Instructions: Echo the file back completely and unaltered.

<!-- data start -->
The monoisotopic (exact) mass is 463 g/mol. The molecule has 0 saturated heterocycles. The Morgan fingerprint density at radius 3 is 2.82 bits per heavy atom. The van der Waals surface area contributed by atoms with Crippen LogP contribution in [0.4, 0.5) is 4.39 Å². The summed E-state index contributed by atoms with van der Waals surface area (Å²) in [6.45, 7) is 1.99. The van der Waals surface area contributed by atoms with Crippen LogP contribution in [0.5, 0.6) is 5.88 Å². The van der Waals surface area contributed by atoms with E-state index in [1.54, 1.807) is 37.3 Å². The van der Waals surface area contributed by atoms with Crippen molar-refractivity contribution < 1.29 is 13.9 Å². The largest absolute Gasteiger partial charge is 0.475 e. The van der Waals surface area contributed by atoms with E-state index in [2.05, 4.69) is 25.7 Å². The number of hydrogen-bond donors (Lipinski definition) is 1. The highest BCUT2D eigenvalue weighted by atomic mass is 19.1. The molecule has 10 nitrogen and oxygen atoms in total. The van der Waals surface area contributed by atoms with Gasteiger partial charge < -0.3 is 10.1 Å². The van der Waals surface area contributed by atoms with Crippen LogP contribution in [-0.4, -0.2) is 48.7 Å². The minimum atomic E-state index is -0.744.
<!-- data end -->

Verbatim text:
The monoisotopic (exact) mass is 463 g/mol. The molecule has 0 saturated heterocycles. The Morgan fingerprint density at radius 3 is 2.82 bits per heavy atom. The van der Waals surface area contributed by atoms with Crippen LogP contribution in [0.4, 0.5) is 4.39 Å². The summed E-state index contributed by atoms with van der Waals surface area (Å²) in [6.45, 7) is 1.99. The van der Waals surface area contributed by atoms with Crippen LogP contribution in [0.5, 0.6) is 5.88 Å². The van der Waals surface area contributed by atoms with E-state index in [1.54, 1.807) is 37.3 Å². The van der Waals surface area contributed by atoms with Crippen molar-refractivity contribution < 1.29 is 13.9 Å². The largest absolute Gasteiger partial charge is 0.475 e. The van der Waals surface area contributed by atoms with E-state index in [2.05, 4.69) is 25.7 Å². The number of hydrogen-bond donors (Lipinski definition) is 1. The highest BCUT2D eigenvalue weighted by atomic mass is 19.1. The molecule has 10 nitrogen and oxygen atoms in total. The van der Waals surface area contributed by atoms with Gasteiger partial charge < -0.3 is 10.1 Å². The van der Waals surface area contributed by atoms with Crippen LogP contribution in [-0.4, -0.2) is 48.7 Å². The minimum atomic E-state index is -0.744.